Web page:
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If you use tree-based algorithms like random forests the data distribution should not be an issue. Linear algorithms are more dependent on the distribution of your variables. To check if you overfit can try to predict your training data and compare the result with test data. The score depends on your evaluation metric. If you use scikit-learn you get R^2 as ...


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The decision trees used in gradient boosting are typically shallow decision trees (with only a few nodes). Limiting the depth or number of nodes in the decision tree makes them simple. This is different from fully developed decision trees used as standalone models.


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Can I conclude that the error at my node is 60 +-13 i.e my values in this particular sample split ranges from 60-13 to 60+13. No you cannot, because the actual error values depend on the data. For example you might have 1 instance with error 41.11 and 9 instances with error 0: $$MSE=\frac{41.11^2+0^2+...+0^2}{10}=169$$ This example shows that the only ...


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Catboost and LightGBM can handle categorical features. They're based on Decision trees (Random Forest is based on decision trees too), so you can use them (they're usually better than Random Forest), but they use more computational power comparing to Random Forest, yet you still can fine tune them (it's very easy with Catboost, LightGBM needs a little bit ...


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Because sklearn uses the CART algorithm it cannot accept categorical data as-is (as you have pointed out). There is an existing ticket out to change this. The issue really should be rephrased as supporting categorical splitting on Decision Trees - not Random Forest, as Random Forrest is simply the ensemble method using these decision trees as fitters. I don'...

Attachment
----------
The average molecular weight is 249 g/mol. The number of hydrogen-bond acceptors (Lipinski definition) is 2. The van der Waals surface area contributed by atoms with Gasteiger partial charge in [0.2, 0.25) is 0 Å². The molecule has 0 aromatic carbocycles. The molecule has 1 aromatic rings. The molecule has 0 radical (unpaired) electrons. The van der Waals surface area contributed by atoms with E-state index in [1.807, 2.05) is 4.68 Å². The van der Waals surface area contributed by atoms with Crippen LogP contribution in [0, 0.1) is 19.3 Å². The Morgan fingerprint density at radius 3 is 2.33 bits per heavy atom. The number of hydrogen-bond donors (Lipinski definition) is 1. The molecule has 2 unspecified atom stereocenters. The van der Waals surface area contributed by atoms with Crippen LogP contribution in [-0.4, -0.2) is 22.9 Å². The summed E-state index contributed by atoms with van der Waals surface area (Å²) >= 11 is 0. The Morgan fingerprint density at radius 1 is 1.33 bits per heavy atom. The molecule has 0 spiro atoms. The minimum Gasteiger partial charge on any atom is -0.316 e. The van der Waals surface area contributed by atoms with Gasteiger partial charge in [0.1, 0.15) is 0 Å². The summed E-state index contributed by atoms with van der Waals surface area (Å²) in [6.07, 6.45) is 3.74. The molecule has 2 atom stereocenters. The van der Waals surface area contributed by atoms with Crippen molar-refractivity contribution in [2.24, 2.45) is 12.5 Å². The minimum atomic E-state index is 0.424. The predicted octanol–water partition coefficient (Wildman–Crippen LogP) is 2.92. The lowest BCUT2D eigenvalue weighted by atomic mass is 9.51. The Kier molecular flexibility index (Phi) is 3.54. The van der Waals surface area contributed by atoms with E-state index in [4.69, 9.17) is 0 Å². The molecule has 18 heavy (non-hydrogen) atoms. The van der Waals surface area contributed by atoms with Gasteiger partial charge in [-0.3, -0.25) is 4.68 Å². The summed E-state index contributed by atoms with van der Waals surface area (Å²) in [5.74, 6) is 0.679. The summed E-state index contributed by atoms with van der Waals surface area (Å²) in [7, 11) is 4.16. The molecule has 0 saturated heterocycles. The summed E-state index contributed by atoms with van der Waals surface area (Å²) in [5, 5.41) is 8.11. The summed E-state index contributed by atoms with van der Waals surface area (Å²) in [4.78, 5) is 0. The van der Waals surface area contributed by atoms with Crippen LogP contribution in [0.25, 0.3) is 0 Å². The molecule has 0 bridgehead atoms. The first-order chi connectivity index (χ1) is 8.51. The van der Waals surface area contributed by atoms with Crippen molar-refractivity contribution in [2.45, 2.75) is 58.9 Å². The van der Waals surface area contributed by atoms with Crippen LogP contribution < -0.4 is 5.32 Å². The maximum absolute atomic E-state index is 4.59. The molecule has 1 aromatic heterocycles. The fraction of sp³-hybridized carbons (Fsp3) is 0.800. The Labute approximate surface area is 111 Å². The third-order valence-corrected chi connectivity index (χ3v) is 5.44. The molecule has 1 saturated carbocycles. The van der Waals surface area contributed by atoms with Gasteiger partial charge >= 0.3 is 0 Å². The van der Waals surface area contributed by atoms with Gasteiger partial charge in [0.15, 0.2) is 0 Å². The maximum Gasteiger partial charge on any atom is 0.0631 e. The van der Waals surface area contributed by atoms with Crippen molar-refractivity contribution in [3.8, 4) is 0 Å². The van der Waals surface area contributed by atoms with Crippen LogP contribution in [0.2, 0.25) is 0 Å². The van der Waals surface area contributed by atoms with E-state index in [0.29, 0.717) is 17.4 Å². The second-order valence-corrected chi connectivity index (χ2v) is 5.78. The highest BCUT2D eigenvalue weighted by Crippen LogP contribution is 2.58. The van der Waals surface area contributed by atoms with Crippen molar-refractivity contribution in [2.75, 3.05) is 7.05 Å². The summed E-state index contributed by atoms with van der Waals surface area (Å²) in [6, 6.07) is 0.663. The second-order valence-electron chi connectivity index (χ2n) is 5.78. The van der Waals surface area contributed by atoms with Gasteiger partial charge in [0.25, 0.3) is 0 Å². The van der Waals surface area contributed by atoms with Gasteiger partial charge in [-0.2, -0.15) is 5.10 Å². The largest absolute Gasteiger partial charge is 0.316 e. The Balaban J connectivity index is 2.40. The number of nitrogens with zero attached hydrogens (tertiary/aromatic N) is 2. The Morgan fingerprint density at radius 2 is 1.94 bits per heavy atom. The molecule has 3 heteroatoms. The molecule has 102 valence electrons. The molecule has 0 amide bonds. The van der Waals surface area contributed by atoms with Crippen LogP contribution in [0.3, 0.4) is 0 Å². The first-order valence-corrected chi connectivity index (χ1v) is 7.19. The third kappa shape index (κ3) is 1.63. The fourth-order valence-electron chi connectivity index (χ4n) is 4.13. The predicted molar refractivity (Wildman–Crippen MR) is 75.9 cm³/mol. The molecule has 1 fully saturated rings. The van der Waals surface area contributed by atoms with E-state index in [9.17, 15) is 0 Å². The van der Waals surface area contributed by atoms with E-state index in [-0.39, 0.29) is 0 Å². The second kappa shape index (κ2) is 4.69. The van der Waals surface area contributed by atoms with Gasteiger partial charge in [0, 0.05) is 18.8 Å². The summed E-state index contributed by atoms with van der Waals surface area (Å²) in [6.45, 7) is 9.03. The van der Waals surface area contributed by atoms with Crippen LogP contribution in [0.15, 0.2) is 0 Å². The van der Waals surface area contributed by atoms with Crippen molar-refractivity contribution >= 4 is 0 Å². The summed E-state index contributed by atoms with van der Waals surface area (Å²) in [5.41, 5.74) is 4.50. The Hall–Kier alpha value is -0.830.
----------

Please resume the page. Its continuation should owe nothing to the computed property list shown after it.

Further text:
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If you are talking about testing accuracy in this case (ie you are comparing results on data you didn't train with) - it's possible that adding more estimators is overfitting on your training set and is therefore performing poorly on your holdout set. If this is the case I would recommend approaching the problem with a more basic method such as ...


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If you're just doing multiclass classification, you should specify the weights as a single dictionary, e.g. {0: 1.0, 1: 1.5, 2: 3.2} for a three-class problem. (Or use the convenience modes "balanced" or "balanced_subsample"). The list of dictionaries is used for multilabel classification (where each row can have multiple true labels). ...


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From your confusion matrix it actually looks like your class imbalance is over-favoring the positive class (90.04% to 9.96%). Because you have such an extreme class imbalance in your data your random forest is likely just classifying almost everything as positive class and calling it a day. To solve this issue you need to either down-sample your larger class ...


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Edit: I misread your post: the answer is no it shouldn't matter which interval is used. So long as the order is not changed the splits your tree finds on this data will effectively be the same. See my original answer if you want more context: In scikit-learn specifically (I cannot speak for other implementations of tree-based models) it does not accept ...


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First, note that Random Forests can handle categorical variables (moreover, if you have too much categories, reducing this number is a good practice). If you want to apply a filter to your data, I'd suggest you using sklearn transformers (like OneHot Encoder, Label Encoding, ... pick the one you need according to what you want to do). In this case, you have ...